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Flea & Worm Prevention

Getting rid of fleas and worms

Flea & Worm Prevention

Getting rid of fleas and worms

No matter how bright and healthy they appear, many cats and dogs often carry invisible and unwanted guests in the form of parasites such as fleas, mites and worms. Parasites can transmit fatal diseases to pets and are also occasionally responsible for serious conditions such as epilepsy and sight damage in young children or the elderly. We advise that it is a vital part of responsible pet ownership to ensure parasites are eliminated as soon as you acquire a new pet and that an ongoing preventative care plan is put in place to provide protection against future infestations. Please ask about our Pet Health Club for details on how we can help you to protect your pet and save you money. Pets pick up parasites both from infected animals (pets and wildlife), as well as from the environments they frequent, please discuss your pets lifestyle with your vet so that they can provide the most appropriate preventative treatments for your pet.

Fleas live on the pet’s skin and are therefore called ectoparasites. It is a common misconception that an animal only contracts fleas by coming into contact with another flea ridden animal. This is not correct!


Signs to look out for

You usually cannot see fleas on your pet's coat as they are very good at hiding. Some people will get bitten themselves although the fleas will not live on humans. You may see the presence of flea dirt (droppings) in your pet’s coat or on bedding and your pet may scratch. To determine whether the black specks are flea dirt, comb off onto white wet tissue. Within a few seconds flea dirt will produce a red mark. Fleas cause your pet to be uncomfortable with itchy skin. Some pets also develop an allergy to flea bites causing severe skin problems and hair loss. A severe flea infestation can also cause anaemia. Fleas can also carry tapeworm, which the pet will also catch. Only adult fleas live on the pet. The rest of the flea lifecycle is spent living in both your home (carpets, curtains, under furniture) and the outside environment.


How do animals get fleas?

Fleas don’t tend to jump from one pet to another. When on the pet, fleas lay eggs that are not sticky, which then fall off the animal into the environment. The fleas which hatch out of these eggs then jump on to any passing animal, be it a pet, or a wild animal, or even a human! Central heating has created a perfect environment for flea breeding and most flea eggs will be found in areas where the pet favours to lie. There are many more eggs, larvae and pupae in the environment (95%) than fleas on a pet (5%). Therefore, it is much easier to prevent flea problems by using an effective flea lifecycle killing product, than to wait until a flea problem arises and then to try to eradicate it.



Fleas can be effectively prevented by using lifecycle flea treatments that can only be prescribed by your vets. Regular treatment is essential to stop the problem from recurring. If your pet has a flea problem, you may need to treat your environment and the problem may take several weeks or even months to eradicate. This does not mean the flea control provided is not working. Both dogs and cats in the household should be treated even if only one animal suffers with a flea-related problem. Flea treatments for dogs and cats are not the same. You should never give a cat a dog flea treatment or vice versa. In some cases this could actually kill your pet.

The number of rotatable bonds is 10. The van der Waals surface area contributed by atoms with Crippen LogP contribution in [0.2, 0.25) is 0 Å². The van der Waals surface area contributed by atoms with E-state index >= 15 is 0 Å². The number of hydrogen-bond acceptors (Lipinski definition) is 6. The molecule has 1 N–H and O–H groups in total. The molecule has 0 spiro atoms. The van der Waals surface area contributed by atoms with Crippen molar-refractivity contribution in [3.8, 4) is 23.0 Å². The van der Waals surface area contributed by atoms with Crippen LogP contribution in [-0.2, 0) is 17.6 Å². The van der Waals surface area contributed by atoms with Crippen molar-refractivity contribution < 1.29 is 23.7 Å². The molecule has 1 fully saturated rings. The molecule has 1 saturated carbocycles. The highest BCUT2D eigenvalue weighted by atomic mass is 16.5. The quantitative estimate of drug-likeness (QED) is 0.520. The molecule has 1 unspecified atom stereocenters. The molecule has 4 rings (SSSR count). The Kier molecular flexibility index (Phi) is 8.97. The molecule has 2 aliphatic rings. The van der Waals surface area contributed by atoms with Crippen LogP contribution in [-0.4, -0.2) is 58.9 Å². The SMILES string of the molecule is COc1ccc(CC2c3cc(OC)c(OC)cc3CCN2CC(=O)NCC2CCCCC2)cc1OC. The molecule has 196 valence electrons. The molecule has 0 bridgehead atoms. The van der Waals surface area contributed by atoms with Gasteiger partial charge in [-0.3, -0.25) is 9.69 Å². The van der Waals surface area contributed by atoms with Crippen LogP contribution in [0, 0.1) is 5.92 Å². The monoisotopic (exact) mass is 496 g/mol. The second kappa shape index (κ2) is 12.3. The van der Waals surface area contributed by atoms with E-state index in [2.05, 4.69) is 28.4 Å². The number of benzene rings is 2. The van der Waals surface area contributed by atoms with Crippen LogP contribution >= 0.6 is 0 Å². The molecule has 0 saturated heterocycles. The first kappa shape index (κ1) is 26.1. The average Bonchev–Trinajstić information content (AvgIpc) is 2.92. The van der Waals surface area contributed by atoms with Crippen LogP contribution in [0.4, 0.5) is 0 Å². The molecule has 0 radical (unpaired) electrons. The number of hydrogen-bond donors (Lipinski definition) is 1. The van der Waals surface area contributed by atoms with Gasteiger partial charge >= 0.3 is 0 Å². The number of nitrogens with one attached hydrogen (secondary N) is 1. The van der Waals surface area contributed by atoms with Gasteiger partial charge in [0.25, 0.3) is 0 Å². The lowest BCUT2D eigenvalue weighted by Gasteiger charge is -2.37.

Worms are internal parasites, living inside the body rather than on the skin. Worms can cross the placenta and be transferred through mum’s milk. There are many different types of worms that can affect pets, the most common being:

  • Roundworms - whose eggs can remain infectious in the ground for many years, which is why faeces must be disposed of responsibly and animals should be wormed regularly. Roundworm may also cause problems with other organs such as the lungs. Toxocara canis and Toxocara cati can cause blindness in humans; children and the elderly are especially at risk.
  • Tapeworms
  • Lungworms - previously considered a regional problem, however it has now spread across the UK via it’s slug and snail hosts. Untreated, infected dogs can die through lung complications or internal bleeding.



Worming treatment will only kill worms that are present at the time of worming and will not prevent worms so it is important to treat on a regular basis. Puppies and kittens should be wormed more regularly. Your vet or veterinary nurse will be able to advise you as appropriate. Please note, treatments for the prevention of Lungworm are only available via your vet.

Other ectoparasites

There are other external parasite that affect cats and dogs in the UK such as ticks, lice and mites. As with fleas, these cause great distress and discomfort to pets, and can transmit deadly diseases such as Babesiosis. Your vet will take into account your pet's lifestyle and regional location to help assess the risk of contact with these parasites when making a recommendation for parasite treatments. Special consideration is also needed if you and your pet are travelling abroad due to the varying requirements of countries you may wish to enter and exit.

Please ask your vet for more information.

Pet Health Club

The Pet Health Club is Manor Vets ‘gold standard’ preventative healthcare plan covering vaccinations, health checks, microchips, flea and worming treatments, cost price food and discounts on a range of products and procedures such as neutering. It’s all covered in one affordable monthly direct debit. We recommend your kitten is enrolled on the Pet Health Club as soon as possible to start benefitting.

Find out more about the Pet Health Club
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